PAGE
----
Anna Nicholson has true talent for improvisation and facilitating audience participation – which is where the fast-paced, energetic and enjoyable Woman of the Year really holds its own.
The Space is a great choice of venue for Anna Nicholson’s Woman of the Year. Though a little out of the way, the intimate stage in an old church hall (set up like a comedy club) lends a relaxed atmosphere to proceedings – and Nicholson does not disappoint. Her 60-minute one woman show captures the audience’s attention, with Nicholson playing on a primed cultural climate of feminism to celebrate women of all different walks of life (the good, the bad and the ugly) in search for this year’s ‘top dog’.
We’re presented with four different characters: a bra-fitter who believes 1950s modesty is the true key to femininity, an ‘it-girl’ vlogger with thousands of followers sharing her snippets of millennial wisdom, a rock-star reverend with overly-competitive tendencies and an uncharacteristically uninhibited pensioner with a mischievous nature.
Unfortunately, not all characters are quite as well developed as each other. Nicholson’s ‘it-girl’ Bianca and her promiscuous pensioner come across as somewhat two-dimensional – the sort of characters easily identified from other comedy performances before this one. This meant that slightly cheap laughs were rife throughout the production – however, this does not mean those laughs were unenjoyable. With a beer in hand, these laughs still added to the merriment of the evening.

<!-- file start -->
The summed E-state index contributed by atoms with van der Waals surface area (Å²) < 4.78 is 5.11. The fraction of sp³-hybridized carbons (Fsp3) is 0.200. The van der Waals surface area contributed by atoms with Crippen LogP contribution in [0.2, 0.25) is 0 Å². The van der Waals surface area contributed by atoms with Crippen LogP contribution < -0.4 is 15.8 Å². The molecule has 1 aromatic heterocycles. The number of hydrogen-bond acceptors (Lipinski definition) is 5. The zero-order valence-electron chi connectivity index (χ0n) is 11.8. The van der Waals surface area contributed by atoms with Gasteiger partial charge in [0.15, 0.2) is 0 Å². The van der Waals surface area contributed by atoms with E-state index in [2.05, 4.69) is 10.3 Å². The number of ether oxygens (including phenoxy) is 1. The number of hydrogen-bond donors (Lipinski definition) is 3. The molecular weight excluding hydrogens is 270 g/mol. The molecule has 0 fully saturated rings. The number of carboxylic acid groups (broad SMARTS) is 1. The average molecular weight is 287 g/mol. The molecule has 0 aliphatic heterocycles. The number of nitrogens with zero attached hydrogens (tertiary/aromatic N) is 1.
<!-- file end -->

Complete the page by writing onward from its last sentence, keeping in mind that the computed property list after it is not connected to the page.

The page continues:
Amongst the vlogger demonstrating the best way to take a selfie, or the grandma talking about her rampant sex life, there were – however – some snippets of far better thought-out and original character work. Reverend Ruth is definitely a highlight. Nicholson’s comedic energy on stage is contagious, here portraying a cross between the Vicar of Dibley and David Brent. The characters’ constant competition with the Reverend from a neighbouring parish keeps the audience entertained and had many of us backing her for the win.
Nicholson gives other notable moments of depth to the performance whilst interacting with the audience or her pianist accompaniment (who also evolved with each character, from Lyn the store-assistant, Paul the vloggers digital wizard to, my personal favourite, Gordon the organist). The apt amount of audience participation made me curious to see this show again as new audience members would mean new plotlines and scenarios.
It was in this improv that we saw Nicholson’s talent really shine through, and I’d be keen to see her again in a setting where she has more time to develop deeper and more complex characters. Or, alternatively, in a more traditional ‘stand-up’ context – where we could see her interactions with the audience really develop and get more of the laughs that she deserves.